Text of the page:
Satellite Remote Sensing of Chlorophyll: Significance of PAR & Spatial Scale
Engel, Eric A.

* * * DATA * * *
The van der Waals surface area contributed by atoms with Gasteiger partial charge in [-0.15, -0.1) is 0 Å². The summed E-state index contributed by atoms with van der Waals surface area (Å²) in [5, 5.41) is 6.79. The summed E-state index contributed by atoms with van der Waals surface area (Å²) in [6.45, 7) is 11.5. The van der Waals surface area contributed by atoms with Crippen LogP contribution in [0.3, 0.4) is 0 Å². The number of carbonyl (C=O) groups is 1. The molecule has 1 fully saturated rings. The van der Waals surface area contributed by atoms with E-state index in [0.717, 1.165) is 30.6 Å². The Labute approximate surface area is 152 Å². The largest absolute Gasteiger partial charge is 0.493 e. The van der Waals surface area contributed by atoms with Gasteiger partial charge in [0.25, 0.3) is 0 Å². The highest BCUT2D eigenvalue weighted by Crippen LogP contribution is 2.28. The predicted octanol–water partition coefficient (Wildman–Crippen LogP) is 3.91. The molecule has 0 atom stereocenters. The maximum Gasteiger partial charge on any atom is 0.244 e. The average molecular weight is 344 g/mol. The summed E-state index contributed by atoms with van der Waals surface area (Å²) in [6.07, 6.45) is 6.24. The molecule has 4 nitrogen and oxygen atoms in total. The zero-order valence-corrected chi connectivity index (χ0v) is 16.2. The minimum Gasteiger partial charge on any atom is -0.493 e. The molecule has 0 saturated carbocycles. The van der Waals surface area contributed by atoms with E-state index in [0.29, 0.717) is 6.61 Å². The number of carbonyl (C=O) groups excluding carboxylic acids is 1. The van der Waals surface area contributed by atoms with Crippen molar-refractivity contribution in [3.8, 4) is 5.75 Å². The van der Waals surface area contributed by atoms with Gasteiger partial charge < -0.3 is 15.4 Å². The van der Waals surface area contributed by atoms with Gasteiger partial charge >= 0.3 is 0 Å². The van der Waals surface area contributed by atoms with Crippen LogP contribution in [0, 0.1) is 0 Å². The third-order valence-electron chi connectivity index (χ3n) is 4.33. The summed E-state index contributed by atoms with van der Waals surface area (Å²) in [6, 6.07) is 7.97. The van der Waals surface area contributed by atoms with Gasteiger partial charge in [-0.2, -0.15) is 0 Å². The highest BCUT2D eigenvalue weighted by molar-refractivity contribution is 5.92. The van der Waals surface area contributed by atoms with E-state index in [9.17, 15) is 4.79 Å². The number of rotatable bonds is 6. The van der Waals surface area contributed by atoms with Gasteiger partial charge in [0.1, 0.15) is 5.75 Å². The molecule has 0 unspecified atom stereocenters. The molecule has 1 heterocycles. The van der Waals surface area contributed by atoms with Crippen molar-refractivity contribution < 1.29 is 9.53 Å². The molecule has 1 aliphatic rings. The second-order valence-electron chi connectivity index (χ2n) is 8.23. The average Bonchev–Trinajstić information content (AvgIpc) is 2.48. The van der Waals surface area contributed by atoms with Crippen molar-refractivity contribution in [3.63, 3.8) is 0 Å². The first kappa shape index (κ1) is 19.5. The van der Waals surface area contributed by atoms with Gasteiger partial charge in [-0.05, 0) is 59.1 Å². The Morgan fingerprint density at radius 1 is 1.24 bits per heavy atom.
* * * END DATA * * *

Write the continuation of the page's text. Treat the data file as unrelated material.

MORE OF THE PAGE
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[Author's abstract] Satellite remote sensing is used worldwide in many different sectors of science. The advent of remote sensing allows a global database of daily information. The National Aeronautics and Space Administration’s (NASA) Moderate Resolution imaging Spectroradiometer (MODIS) Aqua satellite is an example of a satellite currently collecting the reflected wavelength energy from the earth. The MODIS Aqua satellite records wavelength data down to the 1% photosynthetically available depth (0.1 PAR depth) of the water column, a vital component in the estimation of chlorophyll. If 0.1 PAR depth is shallow, leaving chlorophyll beneath un-recorded, there may be a under-representation of phytoplankton by the satellite. Conversely, colored suspended solids in surface waters may reflect similar wavelengths as chlorophyll creating an overestimation of total phytoplankton. This project examined the role of 0.1 PAR depth in the estimation of chlorophyll by satellites in the Eastern Tropical North Pacific (ETNP). The project affirmed that remotely sensed data is a tool that can be used to get a generalized picture of any place, but may misrepresent any spatially minute location.